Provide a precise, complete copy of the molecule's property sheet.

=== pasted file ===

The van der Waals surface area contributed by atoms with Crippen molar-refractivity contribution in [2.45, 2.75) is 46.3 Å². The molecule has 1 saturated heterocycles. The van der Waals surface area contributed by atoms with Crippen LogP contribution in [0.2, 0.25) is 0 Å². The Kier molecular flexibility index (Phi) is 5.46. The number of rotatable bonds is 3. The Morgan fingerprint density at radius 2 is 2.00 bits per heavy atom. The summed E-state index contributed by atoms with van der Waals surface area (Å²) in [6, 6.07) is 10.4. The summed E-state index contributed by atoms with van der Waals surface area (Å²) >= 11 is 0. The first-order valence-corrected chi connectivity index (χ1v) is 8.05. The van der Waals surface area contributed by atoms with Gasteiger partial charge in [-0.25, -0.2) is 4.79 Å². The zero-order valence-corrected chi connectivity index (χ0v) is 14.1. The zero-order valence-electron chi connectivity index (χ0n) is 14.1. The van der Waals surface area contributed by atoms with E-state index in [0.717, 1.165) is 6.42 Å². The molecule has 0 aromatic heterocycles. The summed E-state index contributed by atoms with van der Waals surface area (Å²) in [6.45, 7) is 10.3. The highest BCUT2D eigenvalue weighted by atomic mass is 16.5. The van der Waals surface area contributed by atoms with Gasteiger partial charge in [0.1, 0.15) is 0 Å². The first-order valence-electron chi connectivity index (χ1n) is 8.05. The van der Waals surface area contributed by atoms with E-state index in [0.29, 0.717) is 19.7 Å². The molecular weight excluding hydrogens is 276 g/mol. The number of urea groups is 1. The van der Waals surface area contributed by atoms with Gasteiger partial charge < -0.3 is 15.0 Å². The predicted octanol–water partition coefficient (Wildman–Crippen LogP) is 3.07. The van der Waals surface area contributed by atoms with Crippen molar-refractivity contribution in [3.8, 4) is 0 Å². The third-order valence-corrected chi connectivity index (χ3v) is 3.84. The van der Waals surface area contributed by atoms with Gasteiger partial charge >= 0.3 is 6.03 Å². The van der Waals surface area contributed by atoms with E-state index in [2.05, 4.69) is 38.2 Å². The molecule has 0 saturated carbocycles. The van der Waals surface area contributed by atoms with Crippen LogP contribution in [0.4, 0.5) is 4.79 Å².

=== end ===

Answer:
The van der Waals surface area contributed by atoms with Crippen molar-refractivity contribution in [2.45, 2.75) is 46.3 Å². The molecule has 1 saturated heterocycles. The van der Waals surface area contributed by atoms with Crippen LogP contribution in [0.2, 0.25) is 0 Å². The Kier molecular flexibility index (Phi) is 5.46. The number of rotatable bonds is 3. The Morgan fingerprint density at radius 2 is 2.00 bits per heavy atom. The summed E-state index contributed by atoms with van der Waals surface area (Å²) in [6, 6.07) is 10.4. The summed E-state index contributed by atoms with van der Waals surface area (Å²) >= 11 is 0. The first-order valence-corrected chi connectivity index (χ1v) is 8.05. The van der Waals surface area contributed by atoms with Gasteiger partial charge in [-0.25, -0.2) is 4.79 Å². The zero-order valence-corrected chi connectivity index (χ0v) is 14.1. The zero-order valence-electron chi connectivity index (χ0n) is 14.1. The van der Waals surface area contributed by atoms with E-state index in [0.717, 1.165) is 6.42 Å². The molecule has 0 aromatic heterocycles. The summed E-state index contributed by atoms with van der Waals surface area (Å²) in [6.45, 7) is 10.3. The highest BCUT2D eigenvalue weighted by atomic mass is 16.5. The van der Waals surface area contributed by atoms with Gasteiger partial charge in [0.1, 0.15) is 0 Å². The first-order valence-electron chi connectivity index (χ1n) is 8.05. The van der Waals surface area contributed by atoms with E-state index in [0.29, 0.717) is 19.7 Å². The molecular weight excluding hydrogens is 276 g/mol. The number of urea groups is 1. The van der Waals surface area contributed by atoms with Gasteiger partial charge < -0.3 is 15.0 Å². The predicted octanol–water partition coefficient (Wildman–Crippen LogP) is 3.07. The van der Waals surface area contributed by atoms with Crippen molar-refractivity contribution in [3.8, 4) is 0 Å². The third-order valence-corrected chi connectivity index (χ3v) is 3.84. The van der Waals surface area contributed by atoms with Gasteiger partial charge >= 0.3 is 6.03 Å². The van der Waals surface area contributed by atoms with E-state index in [2.05, 4.69) is 38.2 Å². The molecule has 0 saturated carbocycles. The van der Waals surface area contributed by atoms with Crippen LogP contribution in [0.4, 0.5) is 4.79 Å².